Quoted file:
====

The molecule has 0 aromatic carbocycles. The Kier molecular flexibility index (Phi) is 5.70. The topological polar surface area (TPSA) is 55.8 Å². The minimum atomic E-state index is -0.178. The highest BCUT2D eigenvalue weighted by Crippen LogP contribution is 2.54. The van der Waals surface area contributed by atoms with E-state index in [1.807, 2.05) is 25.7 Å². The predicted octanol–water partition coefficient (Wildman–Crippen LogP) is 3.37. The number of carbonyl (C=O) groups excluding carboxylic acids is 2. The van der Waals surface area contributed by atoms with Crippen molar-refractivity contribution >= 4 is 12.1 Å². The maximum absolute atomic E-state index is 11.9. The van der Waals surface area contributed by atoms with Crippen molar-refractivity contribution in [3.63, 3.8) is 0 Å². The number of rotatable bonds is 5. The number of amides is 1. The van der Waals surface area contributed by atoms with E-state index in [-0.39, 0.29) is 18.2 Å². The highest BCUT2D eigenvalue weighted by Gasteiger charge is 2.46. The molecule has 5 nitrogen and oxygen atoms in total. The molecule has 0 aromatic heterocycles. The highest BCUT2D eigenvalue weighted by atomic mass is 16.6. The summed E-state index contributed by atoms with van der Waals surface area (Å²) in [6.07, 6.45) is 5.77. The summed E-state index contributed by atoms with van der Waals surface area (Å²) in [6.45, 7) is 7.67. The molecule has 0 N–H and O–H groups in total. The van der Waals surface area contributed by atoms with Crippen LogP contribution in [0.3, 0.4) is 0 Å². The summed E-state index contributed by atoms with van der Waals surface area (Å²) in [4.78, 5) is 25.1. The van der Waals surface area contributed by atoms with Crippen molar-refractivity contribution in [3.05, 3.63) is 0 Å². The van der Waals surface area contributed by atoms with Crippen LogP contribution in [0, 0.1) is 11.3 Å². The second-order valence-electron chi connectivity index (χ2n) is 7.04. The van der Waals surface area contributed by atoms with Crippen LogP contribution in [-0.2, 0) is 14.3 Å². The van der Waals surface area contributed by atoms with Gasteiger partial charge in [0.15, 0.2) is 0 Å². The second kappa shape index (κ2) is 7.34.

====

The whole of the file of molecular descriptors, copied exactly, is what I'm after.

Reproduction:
The molecule has 0 aromatic carbocycles. The Kier molecular flexibility index (Phi) is 5.70. The topological polar surface area (TPSA) is 55.8 Å². The minimum atomic E-state index is -0.178. The highest BCUT2D eigenvalue weighted by Crippen LogP contribution is 2.54. The van der Waals surface area contributed by atoms with E-state index in [1.807, 2.05) is 25.7 Å². The predicted octanol–water partition coefficient (Wildman–Crippen LogP) is 3.37. The number of carbonyl (C=O) groups excluding carboxylic acids is 2. The van der Waals surface area contributed by atoms with Crippen molar-refractivity contribution >= 4 is 12.1 Å². The maximum absolute atomic E-state index is 11.9. The van der Waals surface area contributed by atoms with Crippen molar-refractivity contribution in [3.63, 3.8) is 0 Å². The number of rotatable bonds is 5. The number of amides is 1. The van der Waals surface area contributed by atoms with E-state index in [-0.39, 0.29) is 18.2 Å². The highest BCUT2D eigenvalue weighted by Gasteiger charge is 2.46. The molecule has 5 nitrogen and oxygen atoms in total. The molecule has 0 aromatic heterocycles. The highest BCUT2D eigenvalue weighted by atomic mass is 16.6. The summed E-state index contributed by atoms with van der Waals surface area (Å²) in [6.07, 6.45) is 5.77. The summed E-state index contributed by atoms with van der Waals surface area (Å²) in [6.45, 7) is 7.67. The molecule has 0 N–H and O–H groups in total. The van der Waals surface area contributed by atoms with Crippen LogP contribution in [0.3, 0.4) is 0 Å². The summed E-state index contributed by atoms with van der Waals surface area (Å²) in [4.78, 5) is 25.1. The van der Waals surface area contributed by atoms with Crippen molar-refractivity contribution in [3.05, 3.63) is 0 Å². The van der Waals surface area contributed by atoms with Crippen LogP contribution in [0, 0.1) is 11.3 Å². The second-order valence-electron chi connectivity index (χ2n) is 7.04. The van der Waals surface area contributed by atoms with Crippen LogP contribution in [-0.2, 0) is 14.3 Å². The van der Waals surface area contributed by atoms with Gasteiger partial charge in [0.15, 0.2) is 0 Å². The second kappa shape index (κ2) is 7.34.